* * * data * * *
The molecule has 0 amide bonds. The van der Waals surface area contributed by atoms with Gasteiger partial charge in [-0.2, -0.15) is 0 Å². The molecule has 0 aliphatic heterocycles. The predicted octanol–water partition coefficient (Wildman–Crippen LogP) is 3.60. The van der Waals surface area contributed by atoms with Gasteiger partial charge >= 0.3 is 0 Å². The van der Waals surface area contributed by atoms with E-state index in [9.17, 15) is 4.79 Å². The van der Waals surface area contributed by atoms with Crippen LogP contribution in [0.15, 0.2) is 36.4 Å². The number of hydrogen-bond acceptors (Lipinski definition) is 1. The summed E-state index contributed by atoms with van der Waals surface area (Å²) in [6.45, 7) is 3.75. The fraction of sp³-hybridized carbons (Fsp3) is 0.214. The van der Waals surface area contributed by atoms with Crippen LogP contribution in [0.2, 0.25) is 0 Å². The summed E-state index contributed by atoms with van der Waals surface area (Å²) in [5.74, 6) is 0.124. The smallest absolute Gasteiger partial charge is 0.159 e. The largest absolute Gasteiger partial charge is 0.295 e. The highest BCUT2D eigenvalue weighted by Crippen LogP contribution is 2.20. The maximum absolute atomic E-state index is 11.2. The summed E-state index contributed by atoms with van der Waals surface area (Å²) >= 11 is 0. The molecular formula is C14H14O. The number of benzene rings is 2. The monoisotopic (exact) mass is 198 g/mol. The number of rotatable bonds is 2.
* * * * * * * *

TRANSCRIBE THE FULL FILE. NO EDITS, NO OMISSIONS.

The molecule has 0 amide bonds. The van der Waals surface area contributed by atoms with Gasteiger partial charge in [-0.2, -0.15) is 0 Å². The molecule has 0 aliphatic heterocycles. The predicted octanol–water partition coefficient (Wildman–Crippen LogP) is 3.60. The van der Waals surface area contributed by atoms with Gasteiger partial charge >= 0.3 is 0 Å². The van der Waals surface area contributed by atoms with E-state index in [9.17, 15) is 4.79 Å². The van der Waals surface area contributed by atoms with Crippen LogP contribution in [0.15, 0.2) is 36.4 Å². The number of hydrogen-bond acceptors (Lipinski definition) is 1. The summed E-state index contributed by atoms with van der Waals surface area (Å²) in [6.45, 7) is 3.75. The fraction of sp³-hybridized carbons (Fsp3) is 0.214. The van der Waals surface area contributed by atoms with Crippen LogP contribution in [0.2, 0.25) is 0 Å². The summed E-state index contributed by atoms with van der Waals surface area (Å²) in [5.74, 6) is 0.124. The smallest absolute Gasteiger partial charge is 0.159 e. The largest absolute Gasteiger partial charge is 0.295 e. The highest BCUT2D eigenvalue weighted by Crippen LogP contribution is 2.20. The maximum absolute atomic E-state index is 11.2. The summed E-state index contributed by atoms with van der Waals surface area (Å²) >= 11 is 0. The molecular formula is C14H14O. The number of benzene rings is 2. The monoisotopic (exact) mass is 198 g/mol. The number of rotatable bonds is 2.